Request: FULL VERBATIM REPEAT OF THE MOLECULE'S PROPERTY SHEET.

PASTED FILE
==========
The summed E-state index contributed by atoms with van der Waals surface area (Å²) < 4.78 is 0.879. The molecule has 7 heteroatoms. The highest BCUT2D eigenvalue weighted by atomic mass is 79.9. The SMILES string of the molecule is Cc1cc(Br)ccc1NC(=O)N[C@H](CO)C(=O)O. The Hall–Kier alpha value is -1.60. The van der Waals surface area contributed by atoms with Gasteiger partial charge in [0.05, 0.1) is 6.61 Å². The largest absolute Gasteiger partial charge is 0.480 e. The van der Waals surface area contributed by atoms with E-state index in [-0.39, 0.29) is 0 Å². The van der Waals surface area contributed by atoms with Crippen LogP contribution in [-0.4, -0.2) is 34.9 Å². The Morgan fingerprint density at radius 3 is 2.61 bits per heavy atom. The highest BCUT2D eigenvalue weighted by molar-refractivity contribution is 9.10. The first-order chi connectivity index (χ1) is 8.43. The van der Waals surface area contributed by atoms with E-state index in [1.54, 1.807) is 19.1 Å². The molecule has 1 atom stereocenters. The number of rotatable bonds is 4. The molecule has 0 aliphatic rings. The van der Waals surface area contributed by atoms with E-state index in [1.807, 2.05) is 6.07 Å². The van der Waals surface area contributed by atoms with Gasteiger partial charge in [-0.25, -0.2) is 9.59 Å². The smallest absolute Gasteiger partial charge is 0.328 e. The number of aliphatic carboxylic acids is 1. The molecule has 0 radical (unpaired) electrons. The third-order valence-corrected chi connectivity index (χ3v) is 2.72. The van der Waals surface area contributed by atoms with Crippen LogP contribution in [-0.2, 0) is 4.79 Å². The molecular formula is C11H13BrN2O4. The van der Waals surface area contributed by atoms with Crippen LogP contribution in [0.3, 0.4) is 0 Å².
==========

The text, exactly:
The summed E-state index contributed by atoms with van der Waals surface area (Å²) < 4.78 is 0.879. The molecule has 7 heteroatoms. The highest BCUT2D eigenvalue weighted by atomic mass is 79.9. The SMILES string of the molecule is Cc1cc(Br)ccc1NC(=O)N[C@H](CO)C(=O)O. The Hall–Kier alpha value is -1.60. The van der Waals surface area contributed by atoms with Gasteiger partial charge in [0.05, 0.1) is 6.61 Å². The largest absolute Gasteiger partial charge is 0.480 e. The van der Waals surface area contributed by atoms with E-state index in [-0.39, 0.29) is 0 Å². The van der Waals surface area contributed by atoms with Crippen LogP contribution in [-0.4, -0.2) is 34.9 Å². The Morgan fingerprint density at radius 3 is 2.61 bits per heavy atom. The highest BCUT2D eigenvalue weighted by molar-refractivity contribution is 9.10. The first-order chi connectivity index (χ1) is 8.43. The van der Waals surface area contributed by atoms with E-state index in [1.54, 1.807) is 19.1 Å². The molecule has 1 atom stereocenters. The number of rotatable bonds is 4. The molecule has 0 aliphatic rings. The van der Waals surface area contributed by atoms with E-state index in [1.807, 2.05) is 6.07 Å². The van der Waals surface area contributed by atoms with Gasteiger partial charge in [-0.25, -0.2) is 9.59 Å². The smallest absolute Gasteiger partial charge is 0.328 e. The number of aliphatic carboxylic acids is 1. The molecule has 0 radical (unpaired) electrons. The third-order valence-corrected chi connectivity index (χ3v) is 2.72. The van der Waals surface area contributed by atoms with Crippen LogP contribution in [-0.2, 0) is 4.79 Å². The molecular formula is C11H13BrN2O4. The van der Waals surface area contributed by atoms with Crippen LogP contribution in [0.3, 0.4) is 0 Å².